The most important exchange of the evening came early in the night, when Donald J. Trump and Jeb Bush, a former governor of Florida, collided in an extended, personal clash over the Iraq war and President George W. Bush’s record on national security.
But for all of the candidates, the debate helped illustrate the broader state of the race, and each man’s approach to the final seven days before the crucial South Carolina primary on Saturday.
Jeb Bush Is Finally Going for It
After stalling and sputtering in his past confrontations with Mr. Trump, Mr. Bush came into Greenville eager for a fight. He went at Mr. Trump repeatedly, assailing him as insensitive to women and minorities, and criticizing his support for using eminent domain to annex private property. In South Carolina, a state with a large military population that backed Senator John McCain in its 2008 primary, Mr. Bush denounced Mr. Trump for having mocked Mr. McCain’s war service.
Mr. Bush expressed, more clearly than ever, his horror at Mr. Trump’s position in the race. He derided Mr. Trump as a man whose principal achievement was “building a reality show,” and reminded viewers in a tone of impatience, “We’re living in a dangerous world.”
It was the first confrontation in which Mr. Bush appeared, at moments, to have bested Mr. Trump. But it was also their last encounter before the South Carolina primary, and it may be difficult for Mr. Bush to make up for months of missed opportunities in just one night.
Trump Passes a Point of No Return
At times in the 2016 race, the Republican establishment has seemed, tentatively, to warm up to Mr. Trump, as perhaps a palatable alternative to Senator Ted Cruz of Texas.
The Greenville debate may have shattered any prospect of future accommodation: Mr. Trump declared forcefully, to a national audience, that President George W. Bush had deliberately lied to the country in order to start a war. Red-faced and shouting, Mr. Trump said President Bush was to blame for not averting the Sept. 11, 2001, attacks.
He also ridiculed Lindsey Graham, South Carolina’s senior senator, and described Planned Parenthood as a group that provides important health services to women. (He said he disapproved of its role performing abortions.)
These are extraordinarily provocative statements to make in a Republican primary here, and they would probably doom any other candidate. Mr. Trump’s supporters may not mind, but it would be difficult to overstate the extent to which traditional Republican leaders recoiled from his Saturday night rampage.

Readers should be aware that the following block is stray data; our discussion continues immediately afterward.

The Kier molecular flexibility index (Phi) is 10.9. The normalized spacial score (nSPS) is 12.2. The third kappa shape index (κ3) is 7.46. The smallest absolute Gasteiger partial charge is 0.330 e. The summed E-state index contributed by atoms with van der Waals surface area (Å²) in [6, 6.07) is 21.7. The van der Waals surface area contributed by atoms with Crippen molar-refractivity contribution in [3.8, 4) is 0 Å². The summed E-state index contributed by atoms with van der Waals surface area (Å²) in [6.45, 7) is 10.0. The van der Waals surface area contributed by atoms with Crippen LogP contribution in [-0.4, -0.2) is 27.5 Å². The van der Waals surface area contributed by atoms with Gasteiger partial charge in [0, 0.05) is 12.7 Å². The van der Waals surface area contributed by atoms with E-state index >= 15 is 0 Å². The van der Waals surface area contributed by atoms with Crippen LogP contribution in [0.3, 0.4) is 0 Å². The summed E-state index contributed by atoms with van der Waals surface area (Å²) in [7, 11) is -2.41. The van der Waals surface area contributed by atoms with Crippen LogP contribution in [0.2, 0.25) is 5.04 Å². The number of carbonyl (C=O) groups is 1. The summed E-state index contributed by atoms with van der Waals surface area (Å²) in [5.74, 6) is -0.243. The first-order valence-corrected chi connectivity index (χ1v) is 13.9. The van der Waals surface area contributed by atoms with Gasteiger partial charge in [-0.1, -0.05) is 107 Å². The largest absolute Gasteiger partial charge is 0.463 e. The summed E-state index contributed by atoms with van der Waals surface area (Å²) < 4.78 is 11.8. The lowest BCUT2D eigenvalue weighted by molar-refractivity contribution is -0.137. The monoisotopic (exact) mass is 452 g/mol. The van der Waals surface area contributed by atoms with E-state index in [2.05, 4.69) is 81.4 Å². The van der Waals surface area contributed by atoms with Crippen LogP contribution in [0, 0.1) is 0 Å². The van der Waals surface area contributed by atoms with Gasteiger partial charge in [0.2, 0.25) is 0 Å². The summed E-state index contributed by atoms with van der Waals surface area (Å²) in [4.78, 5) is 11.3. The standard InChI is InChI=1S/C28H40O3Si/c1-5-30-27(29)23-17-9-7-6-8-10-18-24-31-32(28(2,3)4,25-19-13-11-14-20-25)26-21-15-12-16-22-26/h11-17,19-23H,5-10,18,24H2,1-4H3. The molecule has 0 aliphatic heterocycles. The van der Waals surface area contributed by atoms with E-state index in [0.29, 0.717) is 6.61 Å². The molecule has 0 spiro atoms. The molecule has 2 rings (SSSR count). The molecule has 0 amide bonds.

But consider the logic within. In a culture where “politics” has become an echo chamber — a vain hall of mirrors installed by the worship of rhetoric and self-regard — true politics, the art and science of victory, is dead. The kinds of action that arise from a corrupt political culture, from the corrupted idea that politics is a game of semiotics first, are, therefore, also corrupted: fake actions, actions without integrity, actions born to lose.
Trump is saying that, under George W. Bush, the Republican Party allowed its understanding of politics to be corrupted. For whatever reason, under Bush, the GOP became a party that let self-aware rhetorical posturing dictate the way policy was formulated. The result was failure across the board. Worst of all was the ensuing failure of memory as Republicans forgot the winning arts and sciences. In so doing, they enabled America to lose its way in the hall of mirrors — and lose its greatness.
Marco Rubio steadies the ship; Kasich being Kasich
Other issues for the night surrounded around Marco Rubio and John Kasich, the former having to avoid another bad performance after New Hampshire and the latter working to build on his surprise second place finish.
Fortunately for Marco Rubio, with Gov. Chris Christie of New Jersey out of the race, no other candidate challenged Mr. Rubio’s governing credentials with comparable vigor, and he avoided any big stumbles. On the question that tripped him up badly last time around, about his readiness to serve as president, the senator cited his decision to oppose an Obama administration plan for intervention in Syria as proof of his judgment in an emergency. But a steady night is different from a standout night, and Mr. Rubio did not appear to have the latter. If he is to make up ground in the polls here, he will have to do it on the stump and with paid advertising, rather than with an electrifying moment on national television.
After coming in second in New Hampshire, the big question about Gov. John R. Kasich’s campaign was whether he could appeal to Republicans outside the moderate, independent-minded constituency he wooed persistently in New Hampshire. On Saturday, he indicated pretty strongly that he will not change his message for a larger and more conservative audience.
Mr. Kasich continued to call for a lower-key and more genial race, defended his decision to expand Medicaid under the Affordable Care Act and said that government has a compassionate role to play in people’s lives, arguing, “Economic growth is not an end unto itself.”
With a smaller group on the stage this time, the moderators handled the remaining candidates gently, and occasionally lingered on an individual contender to press for more specific answers. A moment of tension flared early when John Dickerson of CBS corrected an inaccurate statement by Mr. Cruz, who misstated the year Justice Anthony M. Kennedy was confirmed to the Supreme Court.
Yet, as he has done in every debate so far, Mr. Trump steamrollered over the moderators, seemingly at will, and constantly interrupted and talked over his opponents. As in each previous debate, there was no concerted effort to make him behave.
Summarised from: NY Times, The WEEK